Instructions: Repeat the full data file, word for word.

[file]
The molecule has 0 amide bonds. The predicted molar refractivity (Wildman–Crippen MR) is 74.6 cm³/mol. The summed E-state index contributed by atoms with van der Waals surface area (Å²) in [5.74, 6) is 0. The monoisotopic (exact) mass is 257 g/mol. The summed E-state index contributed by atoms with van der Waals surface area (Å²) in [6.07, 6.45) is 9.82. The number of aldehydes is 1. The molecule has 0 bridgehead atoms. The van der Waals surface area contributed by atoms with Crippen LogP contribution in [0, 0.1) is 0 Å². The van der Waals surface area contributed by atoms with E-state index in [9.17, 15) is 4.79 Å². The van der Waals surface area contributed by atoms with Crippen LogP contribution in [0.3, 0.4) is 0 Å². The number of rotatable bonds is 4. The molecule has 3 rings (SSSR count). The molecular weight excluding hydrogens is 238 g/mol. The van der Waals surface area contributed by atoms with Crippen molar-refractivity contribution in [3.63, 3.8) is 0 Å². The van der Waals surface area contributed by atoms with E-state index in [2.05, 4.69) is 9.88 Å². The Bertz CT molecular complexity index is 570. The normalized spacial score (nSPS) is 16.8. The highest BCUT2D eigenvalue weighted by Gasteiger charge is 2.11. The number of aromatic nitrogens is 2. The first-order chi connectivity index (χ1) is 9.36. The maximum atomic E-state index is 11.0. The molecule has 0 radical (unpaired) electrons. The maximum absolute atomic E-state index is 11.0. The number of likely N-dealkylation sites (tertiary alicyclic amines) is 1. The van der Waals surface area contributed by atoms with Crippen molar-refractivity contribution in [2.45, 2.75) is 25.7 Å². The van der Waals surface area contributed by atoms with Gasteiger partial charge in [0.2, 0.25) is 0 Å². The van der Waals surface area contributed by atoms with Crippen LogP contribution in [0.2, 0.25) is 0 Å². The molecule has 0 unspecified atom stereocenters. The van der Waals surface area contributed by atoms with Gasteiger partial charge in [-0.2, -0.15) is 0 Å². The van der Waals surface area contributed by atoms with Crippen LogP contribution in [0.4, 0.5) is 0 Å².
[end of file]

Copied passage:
The molecule has 0 amide bonds. The predicted molar refractivity (Wildman–Crippen MR) is 74.6 cm³/mol. The summed E-state index contributed by atoms with van der Waals surface area (Å²) in [5.74, 6) is 0. The monoisotopic (exact) mass is 257 g/mol. The summed E-state index contributed by atoms with van der Waals surface area (Å²) in [6.07, 6.45) is 9.82. The number of aldehydes is 1. The molecule has 0 bridgehead atoms. The van der Waals surface area contributed by atoms with Crippen LogP contribution in [0, 0.1) is 0 Å². The van der Waals surface area contributed by atoms with E-state index in [9.17, 15) is 4.79 Å². The van der Waals surface area contributed by atoms with Crippen LogP contribution in [0.3, 0.4) is 0 Å². The number of rotatable bonds is 4. The molecule has 3 rings (SSSR count). The molecular weight excluding hydrogens is 238 g/mol. The van der Waals surface area contributed by atoms with Crippen molar-refractivity contribution in [3.63, 3.8) is 0 Å². The van der Waals surface area contributed by atoms with E-state index in [2.05, 4.69) is 9.88 Å². The Bertz CT molecular complexity index is 570. The normalized spacial score (nSPS) is 16.8. The highest BCUT2D eigenvalue weighted by Gasteiger charge is 2.11. The number of aromatic nitrogens is 2. The first-order chi connectivity index (χ1) is 9.36. The maximum atomic E-state index is 11.0. The molecule has 0 radical (unpaired) electrons. The maximum absolute atomic E-state index is 11.0. The number of likely N-dealkylation sites (tertiary alicyclic amines) is 1. The van der Waals surface area contributed by atoms with Crippen molar-refractivity contribution in [2.45, 2.75) is 25.7 Å². The van der Waals surface area contributed by atoms with Gasteiger partial charge in [0.2, 0.25) is 0 Å². The van der Waals surface area contributed by atoms with Crippen LogP contribution in [0.2, 0.25) is 0 Å². The molecule has 0 unspecified atom stereocenters. The van der Waals surface area contributed by atoms with Gasteiger partial charge in [-0.2, -0.15) is 0 Å². The van der Waals surface area contributed by atoms with Crippen LogP contribution in [0.4, 0.5) is 0 Å².